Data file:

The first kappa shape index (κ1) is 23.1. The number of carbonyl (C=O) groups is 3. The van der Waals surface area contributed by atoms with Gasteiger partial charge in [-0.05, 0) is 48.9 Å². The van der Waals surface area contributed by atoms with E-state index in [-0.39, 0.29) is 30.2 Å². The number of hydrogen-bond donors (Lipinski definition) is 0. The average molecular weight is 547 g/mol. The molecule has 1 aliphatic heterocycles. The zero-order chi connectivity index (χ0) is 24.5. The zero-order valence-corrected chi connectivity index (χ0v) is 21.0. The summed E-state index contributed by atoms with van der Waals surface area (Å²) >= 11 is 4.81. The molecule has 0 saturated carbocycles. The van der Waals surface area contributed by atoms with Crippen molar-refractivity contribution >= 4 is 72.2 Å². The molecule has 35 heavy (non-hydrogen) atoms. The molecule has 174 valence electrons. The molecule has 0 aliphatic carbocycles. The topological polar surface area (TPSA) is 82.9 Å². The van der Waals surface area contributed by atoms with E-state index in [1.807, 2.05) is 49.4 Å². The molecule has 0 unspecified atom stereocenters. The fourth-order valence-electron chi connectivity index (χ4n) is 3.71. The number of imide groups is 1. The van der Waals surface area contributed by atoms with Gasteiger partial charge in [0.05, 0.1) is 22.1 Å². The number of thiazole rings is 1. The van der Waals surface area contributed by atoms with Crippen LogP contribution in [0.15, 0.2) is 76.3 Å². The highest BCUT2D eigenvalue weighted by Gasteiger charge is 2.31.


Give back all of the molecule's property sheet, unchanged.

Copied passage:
The first kappa shape index (κ1) is 23.1. The number of carbonyl (C=O) groups is 3. The van der Waals surface area contributed by atoms with Gasteiger partial charge in [-0.05, 0) is 48.9 Å². The van der Waals surface area contributed by atoms with E-state index in [-0.39, 0.29) is 30.2 Å². The number of hydrogen-bond donors (Lipinski definition) is 0. The average molecular weight is 547 g/mol. The molecule has 1 aliphatic heterocycles. The zero-order chi connectivity index (χ0) is 24.5. The zero-order valence-corrected chi connectivity index (χ0v) is 21.0. The summed E-state index contributed by atoms with van der Waals surface area (Å²) >= 11 is 4.81. The molecule has 0 saturated carbocycles. The van der Waals surface area contributed by atoms with Crippen molar-refractivity contribution >= 4 is 72.2 Å². The molecule has 35 heavy (non-hydrogen) atoms. The molecule has 174 valence electrons. The molecule has 0 aliphatic carbocycles. The topological polar surface area (TPSA) is 82.9 Å². The van der Waals surface area contributed by atoms with E-state index in [1.807, 2.05) is 49.4 Å². The molecule has 0 unspecified atom stereocenters. The fourth-order valence-electron chi connectivity index (χ4n) is 3.71. The number of imide groups is 1. The van der Waals surface area contributed by atoms with Gasteiger partial charge in [0.05, 0.1) is 22.1 Å². The number of thiazole rings is 1. The van der Waals surface area contributed by atoms with Crippen LogP contribution in [0.15, 0.2) is 76.3 Å². The highest BCUT2D eigenvalue weighted by Gasteiger charge is 2.31.